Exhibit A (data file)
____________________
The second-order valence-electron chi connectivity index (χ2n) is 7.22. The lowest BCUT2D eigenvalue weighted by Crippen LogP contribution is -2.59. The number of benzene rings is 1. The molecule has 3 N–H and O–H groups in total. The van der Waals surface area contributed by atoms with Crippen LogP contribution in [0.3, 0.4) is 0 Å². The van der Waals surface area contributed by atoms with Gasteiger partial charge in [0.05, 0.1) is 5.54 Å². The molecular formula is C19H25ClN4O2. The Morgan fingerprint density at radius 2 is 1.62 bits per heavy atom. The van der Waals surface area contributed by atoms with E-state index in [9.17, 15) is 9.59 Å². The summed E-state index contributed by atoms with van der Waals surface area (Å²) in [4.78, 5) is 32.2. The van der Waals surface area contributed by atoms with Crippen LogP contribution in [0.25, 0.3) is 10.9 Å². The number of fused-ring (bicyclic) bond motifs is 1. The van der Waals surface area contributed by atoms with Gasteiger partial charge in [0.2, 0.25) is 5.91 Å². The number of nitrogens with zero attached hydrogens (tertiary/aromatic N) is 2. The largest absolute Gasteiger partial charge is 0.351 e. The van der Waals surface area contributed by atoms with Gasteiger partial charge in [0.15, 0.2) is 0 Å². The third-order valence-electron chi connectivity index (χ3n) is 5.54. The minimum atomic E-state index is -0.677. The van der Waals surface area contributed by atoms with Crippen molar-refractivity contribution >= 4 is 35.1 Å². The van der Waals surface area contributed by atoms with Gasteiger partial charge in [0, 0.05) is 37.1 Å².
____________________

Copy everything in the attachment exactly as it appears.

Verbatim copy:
The second-order valence-electron chi connectivity index (χ2n) is 7.22. The lowest BCUT2D eigenvalue weighted by Crippen LogP contribution is -2.59. The number of benzene rings is 1. The molecule has 3 N–H and O–H groups in total. The van der Waals surface area contributed by atoms with Crippen LogP contribution in [0.3, 0.4) is 0 Å². The van der Waals surface area contributed by atoms with Gasteiger partial charge in [0.05, 0.1) is 5.54 Å². The molecular formula is C19H25ClN4O2. The Morgan fingerprint density at radius 2 is 1.62 bits per heavy atom. The van der Waals surface area contributed by atoms with E-state index in [9.17, 15) is 9.59 Å². The summed E-state index contributed by atoms with van der Waals surface area (Å²) in [4.78, 5) is 32.2. The van der Waals surface area contributed by atoms with Crippen LogP contribution in [0.25, 0.3) is 10.9 Å². The number of fused-ring (bicyclic) bond motifs is 1. The van der Waals surface area contributed by atoms with Gasteiger partial charge in [0.2, 0.25) is 5.91 Å². The number of nitrogens with zero attached hydrogens (tertiary/aromatic N) is 2. The largest absolute Gasteiger partial charge is 0.351 e. The van der Waals surface area contributed by atoms with Gasteiger partial charge in [0.15, 0.2) is 0 Å². The third-order valence-electron chi connectivity index (χ3n) is 5.54. The minimum atomic E-state index is -0.677. The van der Waals surface area contributed by atoms with Crippen molar-refractivity contribution >= 4 is 35.1 Å². The van der Waals surface area contributed by atoms with Gasteiger partial charge in [0, 0.05) is 37.1 Å².